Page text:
At the sites of el –Tarif and Armant archeologists found some remains pointing to an intermediate industry bridging the gap between Epipaleolithic and Neolithic cultures which was roughly contemporary with the Faiyum A culture of Lower Egypt. There is no evidence that this culture domesticated animals or farmed food, but it is difficult to be certain of this as the excavation of tombs during the New Kingdom all but destroyed any settlements in the area.
Sites at El Badari (an El Matmar, El Etmanieh, El Hammamiya, and El Mostagedda) offer the first clear evidence of Neolithic industry in Upper Egypt. Located south of the Faiyum, on the eastern bank of the Nile, the Badari were a semi-nomadic people, who formed small settlements and began to cultivate grain and domesticate animals.
The exact chronological range of their culture is still debated. A period of 4400 to 4000 BC is certain, but they may have been established as early as 5000 BC. They were originally considered to have emerged from the south (in part because of their relatively simplistic tool use), but it is generally suggested that agriculture and animal husbandry originated not in the south, but in the East. It would seem likely that their origins are to be found in the Merimde culture of Lower Egypt and the Neolithic cultures of the Western Desert.
The culture was first identified by its characteristic pottery made from red Nile clay, often with a black interior and rim and a decorative rippled effect on the surface created by combing and polishing. Black beakers with incised decorations which were originally ascribed to an earlier culture labelled as Tasian are now considered to be imported goods from Sudan and the people of the Deir Tasa site are now considered to be part of the Badarian culture. Although their tools were fairly basic, the quality of the pottery is notable. In some cases the walls of the vessels are thinner than any other example from a predynastic site.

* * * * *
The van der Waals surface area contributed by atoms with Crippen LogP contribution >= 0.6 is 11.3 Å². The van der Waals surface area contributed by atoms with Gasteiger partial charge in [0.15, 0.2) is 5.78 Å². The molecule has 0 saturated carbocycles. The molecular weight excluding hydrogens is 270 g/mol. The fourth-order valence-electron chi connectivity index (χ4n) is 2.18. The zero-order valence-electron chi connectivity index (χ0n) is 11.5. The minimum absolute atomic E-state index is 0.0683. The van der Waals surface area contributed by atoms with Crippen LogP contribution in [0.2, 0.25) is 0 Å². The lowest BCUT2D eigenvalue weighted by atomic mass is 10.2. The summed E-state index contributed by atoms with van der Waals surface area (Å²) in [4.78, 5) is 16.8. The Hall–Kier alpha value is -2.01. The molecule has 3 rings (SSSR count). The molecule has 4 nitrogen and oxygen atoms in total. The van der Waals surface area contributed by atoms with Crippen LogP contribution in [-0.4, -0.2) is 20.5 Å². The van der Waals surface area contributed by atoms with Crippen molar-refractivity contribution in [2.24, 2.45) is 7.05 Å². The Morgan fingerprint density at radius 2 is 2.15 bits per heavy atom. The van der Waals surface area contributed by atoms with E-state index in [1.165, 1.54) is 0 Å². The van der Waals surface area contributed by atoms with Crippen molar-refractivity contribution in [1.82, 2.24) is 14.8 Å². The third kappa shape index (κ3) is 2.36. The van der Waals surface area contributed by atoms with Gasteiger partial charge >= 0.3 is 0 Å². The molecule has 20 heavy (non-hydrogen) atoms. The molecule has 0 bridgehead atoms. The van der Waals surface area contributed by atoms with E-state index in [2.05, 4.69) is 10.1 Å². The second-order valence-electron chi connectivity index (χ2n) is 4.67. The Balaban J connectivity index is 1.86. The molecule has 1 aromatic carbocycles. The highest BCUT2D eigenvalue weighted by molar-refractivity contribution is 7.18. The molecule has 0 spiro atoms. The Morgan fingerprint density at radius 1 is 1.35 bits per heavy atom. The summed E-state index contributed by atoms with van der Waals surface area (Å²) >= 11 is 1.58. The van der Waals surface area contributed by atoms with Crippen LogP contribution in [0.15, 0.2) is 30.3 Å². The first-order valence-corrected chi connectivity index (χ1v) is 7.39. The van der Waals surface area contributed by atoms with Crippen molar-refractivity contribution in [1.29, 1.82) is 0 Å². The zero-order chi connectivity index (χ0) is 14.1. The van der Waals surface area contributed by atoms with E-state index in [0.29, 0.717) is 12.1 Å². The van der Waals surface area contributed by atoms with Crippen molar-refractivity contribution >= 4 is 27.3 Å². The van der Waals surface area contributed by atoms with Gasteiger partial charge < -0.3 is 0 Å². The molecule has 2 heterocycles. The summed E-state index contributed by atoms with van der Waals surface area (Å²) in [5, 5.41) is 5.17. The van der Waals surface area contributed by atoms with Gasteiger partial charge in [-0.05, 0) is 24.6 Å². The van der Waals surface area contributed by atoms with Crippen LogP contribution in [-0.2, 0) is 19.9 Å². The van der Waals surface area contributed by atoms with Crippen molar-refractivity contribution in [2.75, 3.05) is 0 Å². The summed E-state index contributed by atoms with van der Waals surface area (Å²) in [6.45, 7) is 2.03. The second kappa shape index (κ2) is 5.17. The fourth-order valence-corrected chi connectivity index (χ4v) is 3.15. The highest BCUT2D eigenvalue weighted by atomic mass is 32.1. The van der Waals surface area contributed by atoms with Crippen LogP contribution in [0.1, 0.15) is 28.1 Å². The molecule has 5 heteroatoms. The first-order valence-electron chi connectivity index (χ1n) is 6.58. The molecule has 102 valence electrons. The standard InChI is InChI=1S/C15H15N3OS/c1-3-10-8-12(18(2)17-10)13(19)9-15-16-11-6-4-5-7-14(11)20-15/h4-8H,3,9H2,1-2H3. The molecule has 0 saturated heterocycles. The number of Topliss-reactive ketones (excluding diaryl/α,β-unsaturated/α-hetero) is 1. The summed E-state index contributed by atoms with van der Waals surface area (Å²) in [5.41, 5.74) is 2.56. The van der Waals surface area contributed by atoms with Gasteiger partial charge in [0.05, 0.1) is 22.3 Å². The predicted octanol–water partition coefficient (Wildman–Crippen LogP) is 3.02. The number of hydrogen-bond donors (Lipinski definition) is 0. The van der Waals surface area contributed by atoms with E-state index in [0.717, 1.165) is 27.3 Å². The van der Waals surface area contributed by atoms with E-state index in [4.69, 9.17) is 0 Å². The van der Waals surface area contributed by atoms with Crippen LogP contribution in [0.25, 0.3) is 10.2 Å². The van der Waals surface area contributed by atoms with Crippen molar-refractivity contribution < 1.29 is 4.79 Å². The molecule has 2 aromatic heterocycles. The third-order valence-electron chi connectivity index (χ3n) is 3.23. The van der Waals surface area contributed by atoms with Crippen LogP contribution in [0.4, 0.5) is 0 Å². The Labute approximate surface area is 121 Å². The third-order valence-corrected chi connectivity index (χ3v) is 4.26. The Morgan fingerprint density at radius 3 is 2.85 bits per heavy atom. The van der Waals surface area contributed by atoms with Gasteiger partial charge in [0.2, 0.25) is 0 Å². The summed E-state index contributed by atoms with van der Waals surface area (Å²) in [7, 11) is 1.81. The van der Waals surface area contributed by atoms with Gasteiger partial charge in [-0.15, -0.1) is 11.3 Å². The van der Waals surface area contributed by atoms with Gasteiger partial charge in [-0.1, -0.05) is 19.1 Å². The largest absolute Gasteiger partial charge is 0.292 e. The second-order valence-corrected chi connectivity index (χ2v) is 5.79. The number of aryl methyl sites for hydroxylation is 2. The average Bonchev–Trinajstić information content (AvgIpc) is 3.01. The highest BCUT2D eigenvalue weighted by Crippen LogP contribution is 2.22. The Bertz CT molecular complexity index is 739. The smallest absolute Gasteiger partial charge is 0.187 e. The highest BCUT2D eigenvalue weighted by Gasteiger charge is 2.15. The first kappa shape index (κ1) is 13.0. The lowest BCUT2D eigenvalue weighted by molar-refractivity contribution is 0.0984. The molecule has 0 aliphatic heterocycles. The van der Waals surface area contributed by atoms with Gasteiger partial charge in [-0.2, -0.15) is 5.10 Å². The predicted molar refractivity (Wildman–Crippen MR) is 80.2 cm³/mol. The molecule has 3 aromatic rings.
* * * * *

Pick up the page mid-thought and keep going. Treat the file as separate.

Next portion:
No remains of dwellings have been found, only storage pits and postholes suggestive of a light structures perhaps made of reeds, skins or mats. They farmed emmer wheat, barley, lentil and flax and kept sheep, goats, and cattle. Fishing supplemented their diet, but there is little evidence of hunting. Copper awls and pins, steatite beads, shells and turquoise found at Badari sites are thought to have been trade goods from the Red sea and Palestine. However, it is possible that the Badarian people obtained their own copper and malachite , and the culture may have been more technically advanced than previously thought.
They buried their dead in small cemeteries on the outskirts of these settlements, and also conducted ceremonial burials for some of their domesticated animals. Pits were oval or rectangular. The body was generally interred in contracted position on the left side, facing west with the head to the south. A reed mat or hide was often placed over the body. Although the graves themselves were simple, the deceased was buried with fine ceramics, jewellery, cloth and fur, and they sometimes included a finely crafted figurine of a female fertility idol and a cosmetic palette.
Trigger has described Badari culture as predominantly egalitarian with little social stratification. However, Bard, Hendrickx and Vermeersch have challenged this view, pointing to the evidence of differing social status displayed by the grave goods found in the cemeteries at Armant and Nagada.
- Bard, Kathryn (2008) An introduction to the Archaeology of Ancient Egypt
- Bard, Kathryn (1999) Encyclopedia of the Archaeology of Ancient Egypt
- Brewer Douglas J. (2005) Ancient Egypt: Foundations of a Civilization
- Brewer Douglas J. (2012) The Archaeology of Ancient Egypt: Beyond Pharaohs
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- Kemp, Barry J (1991) Ancient Egypt: Anatomy of a Civilisation
- Hendrickx. S, Vermeersch, P (2000) “Prehistory”, in The Oxford History of Ancient Egypt Ed I. Shaw
- Trigger, B.G, Kemp, B.J, O’Connor. D, Lloyd. A.B (1983) Ancient Egypt, A Social History
copyright J Hill 2016